The reluctance of many countries to offer help and support to refugees and migrants has been deplored by the World Medical Association (WMA).
Meeting in Buenos Aires, Argentina, physician leaders at the WMA Council said that the development of barriers was not a solution to this crisis. They passed a resolution condemning the circumstances that force those moving between countries to further hardship with an uncertain end, and declaring ‘The concept that treating migrants harshly will discourage future migrants is both absurd and inhumane.'
Delegates from 35 national medical associations also deplored the stigmatization, bigotry and bias in some of the worlds' media in reporting the refugee and migrant issue. It demanded that media outlets treat this issue with honesty and integrity and properly reflect the human concerns faced by individual migrants and refugees.
The meeting urged governments and local authorities to ensure access to adequate healthcare as well as safe and adequate living conditions for all regardless of their legal status. It reaffirmed WMA policy that physicians have a duty to provide appropriate medical care regardless of the civil or political status of the patient, and governments should not deny patients the right to receive such care, nor should they interfere with physicians' obligation to administer treatment on the basis of clinical need alone.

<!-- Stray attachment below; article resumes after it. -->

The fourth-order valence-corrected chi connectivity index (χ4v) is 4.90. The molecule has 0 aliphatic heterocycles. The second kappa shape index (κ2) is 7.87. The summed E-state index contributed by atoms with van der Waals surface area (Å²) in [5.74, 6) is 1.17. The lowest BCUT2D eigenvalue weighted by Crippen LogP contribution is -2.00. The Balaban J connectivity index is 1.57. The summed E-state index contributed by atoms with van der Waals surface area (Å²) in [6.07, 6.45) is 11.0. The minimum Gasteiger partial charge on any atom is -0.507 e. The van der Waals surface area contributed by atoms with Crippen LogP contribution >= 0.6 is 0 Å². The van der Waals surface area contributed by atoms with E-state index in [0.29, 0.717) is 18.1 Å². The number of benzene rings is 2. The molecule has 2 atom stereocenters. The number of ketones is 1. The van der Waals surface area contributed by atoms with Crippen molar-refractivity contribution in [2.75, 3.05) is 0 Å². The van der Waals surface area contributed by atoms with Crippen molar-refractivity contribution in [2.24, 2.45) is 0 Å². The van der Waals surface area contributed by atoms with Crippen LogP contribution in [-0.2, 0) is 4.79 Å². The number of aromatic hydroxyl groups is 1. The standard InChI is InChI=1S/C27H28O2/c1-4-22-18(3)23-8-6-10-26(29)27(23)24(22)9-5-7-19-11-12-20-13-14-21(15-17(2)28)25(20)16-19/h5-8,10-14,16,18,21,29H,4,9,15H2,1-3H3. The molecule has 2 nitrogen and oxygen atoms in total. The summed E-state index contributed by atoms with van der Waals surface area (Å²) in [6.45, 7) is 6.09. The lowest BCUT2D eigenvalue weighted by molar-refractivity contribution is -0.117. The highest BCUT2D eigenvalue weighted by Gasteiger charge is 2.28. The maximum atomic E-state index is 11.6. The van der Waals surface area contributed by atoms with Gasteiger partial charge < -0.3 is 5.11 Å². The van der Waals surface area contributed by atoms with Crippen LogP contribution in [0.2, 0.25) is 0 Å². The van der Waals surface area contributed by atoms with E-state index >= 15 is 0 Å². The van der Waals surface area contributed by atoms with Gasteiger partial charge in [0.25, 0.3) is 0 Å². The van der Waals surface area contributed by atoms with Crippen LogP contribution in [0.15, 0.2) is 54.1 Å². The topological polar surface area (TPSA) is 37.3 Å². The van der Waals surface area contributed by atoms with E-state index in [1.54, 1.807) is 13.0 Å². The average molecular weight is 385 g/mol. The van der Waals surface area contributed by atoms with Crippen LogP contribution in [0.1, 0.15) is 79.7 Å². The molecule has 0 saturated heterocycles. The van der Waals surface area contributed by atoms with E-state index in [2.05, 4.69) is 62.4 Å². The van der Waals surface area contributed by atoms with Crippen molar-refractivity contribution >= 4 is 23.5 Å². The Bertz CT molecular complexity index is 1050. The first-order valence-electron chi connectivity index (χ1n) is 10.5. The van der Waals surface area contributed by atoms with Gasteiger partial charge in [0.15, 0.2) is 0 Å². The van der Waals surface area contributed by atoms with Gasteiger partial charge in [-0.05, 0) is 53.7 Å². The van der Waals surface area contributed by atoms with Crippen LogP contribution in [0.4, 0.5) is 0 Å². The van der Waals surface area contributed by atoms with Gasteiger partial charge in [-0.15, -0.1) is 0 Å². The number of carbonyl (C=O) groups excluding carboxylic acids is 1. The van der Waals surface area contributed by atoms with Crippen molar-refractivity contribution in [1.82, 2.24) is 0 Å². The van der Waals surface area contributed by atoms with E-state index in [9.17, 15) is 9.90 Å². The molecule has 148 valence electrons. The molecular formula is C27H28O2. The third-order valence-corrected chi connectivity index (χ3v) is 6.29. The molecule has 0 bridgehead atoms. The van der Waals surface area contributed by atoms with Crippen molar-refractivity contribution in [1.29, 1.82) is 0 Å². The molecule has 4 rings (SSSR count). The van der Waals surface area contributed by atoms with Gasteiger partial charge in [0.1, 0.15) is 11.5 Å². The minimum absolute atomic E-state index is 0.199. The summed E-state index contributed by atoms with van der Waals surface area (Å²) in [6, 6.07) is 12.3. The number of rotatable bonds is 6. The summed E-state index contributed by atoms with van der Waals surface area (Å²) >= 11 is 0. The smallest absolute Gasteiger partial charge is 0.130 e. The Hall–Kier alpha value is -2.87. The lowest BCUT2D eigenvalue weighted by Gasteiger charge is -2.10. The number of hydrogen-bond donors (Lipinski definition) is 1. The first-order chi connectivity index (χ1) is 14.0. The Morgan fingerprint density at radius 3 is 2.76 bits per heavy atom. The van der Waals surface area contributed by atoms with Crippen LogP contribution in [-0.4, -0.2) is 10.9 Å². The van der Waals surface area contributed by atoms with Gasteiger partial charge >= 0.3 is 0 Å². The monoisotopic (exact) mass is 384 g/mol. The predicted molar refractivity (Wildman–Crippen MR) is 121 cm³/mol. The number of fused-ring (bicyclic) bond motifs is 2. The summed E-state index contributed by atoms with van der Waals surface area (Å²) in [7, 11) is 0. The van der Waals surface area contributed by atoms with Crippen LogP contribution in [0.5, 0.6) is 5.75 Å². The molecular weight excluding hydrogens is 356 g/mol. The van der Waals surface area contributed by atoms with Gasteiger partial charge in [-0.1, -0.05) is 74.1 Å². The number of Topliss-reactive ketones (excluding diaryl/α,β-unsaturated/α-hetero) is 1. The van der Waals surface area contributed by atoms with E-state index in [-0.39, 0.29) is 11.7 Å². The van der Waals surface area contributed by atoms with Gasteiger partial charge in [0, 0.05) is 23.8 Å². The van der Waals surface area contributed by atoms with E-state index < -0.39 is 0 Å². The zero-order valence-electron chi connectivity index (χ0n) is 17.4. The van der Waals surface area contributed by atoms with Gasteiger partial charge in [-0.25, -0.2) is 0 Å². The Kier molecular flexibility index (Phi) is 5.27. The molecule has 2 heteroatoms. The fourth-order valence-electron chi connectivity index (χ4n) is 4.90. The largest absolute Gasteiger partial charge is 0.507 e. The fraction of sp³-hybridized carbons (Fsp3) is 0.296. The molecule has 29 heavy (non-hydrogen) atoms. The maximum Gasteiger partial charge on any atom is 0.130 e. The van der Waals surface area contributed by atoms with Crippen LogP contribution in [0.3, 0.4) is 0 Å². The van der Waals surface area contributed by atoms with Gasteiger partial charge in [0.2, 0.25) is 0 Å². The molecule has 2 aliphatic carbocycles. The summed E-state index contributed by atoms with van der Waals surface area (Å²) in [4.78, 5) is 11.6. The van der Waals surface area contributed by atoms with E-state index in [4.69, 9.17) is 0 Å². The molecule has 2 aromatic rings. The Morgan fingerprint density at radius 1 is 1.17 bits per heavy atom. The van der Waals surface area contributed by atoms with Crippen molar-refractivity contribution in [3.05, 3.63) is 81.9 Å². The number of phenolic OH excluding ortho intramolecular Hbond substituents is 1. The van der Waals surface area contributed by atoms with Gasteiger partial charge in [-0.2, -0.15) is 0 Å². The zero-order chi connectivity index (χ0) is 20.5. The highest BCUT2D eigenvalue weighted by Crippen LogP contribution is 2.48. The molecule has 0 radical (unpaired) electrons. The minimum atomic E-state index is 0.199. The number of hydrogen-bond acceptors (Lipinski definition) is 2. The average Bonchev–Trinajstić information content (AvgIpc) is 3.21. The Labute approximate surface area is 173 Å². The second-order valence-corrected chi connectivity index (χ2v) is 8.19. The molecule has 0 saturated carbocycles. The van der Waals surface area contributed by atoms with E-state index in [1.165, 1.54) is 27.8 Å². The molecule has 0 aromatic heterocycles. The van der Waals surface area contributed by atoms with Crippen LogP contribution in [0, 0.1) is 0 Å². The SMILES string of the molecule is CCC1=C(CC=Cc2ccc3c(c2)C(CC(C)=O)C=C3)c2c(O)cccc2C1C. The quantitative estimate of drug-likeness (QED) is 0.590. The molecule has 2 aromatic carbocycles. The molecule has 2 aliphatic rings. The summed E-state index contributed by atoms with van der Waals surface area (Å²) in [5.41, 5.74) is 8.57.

WMA President Sir Michael Marmot said: ‘We are greatly concerned about the considerable health problems facing migrants and refugees, with long periods of poor nutrition and appalling lack of shelter. So we are demanding that destination countries ensure that migrants and refugees get access to medical services on a par with their settled population. In particular, there must be adequate mental health services to deal with post-traumatic stress disorder and other psychosocial disorders.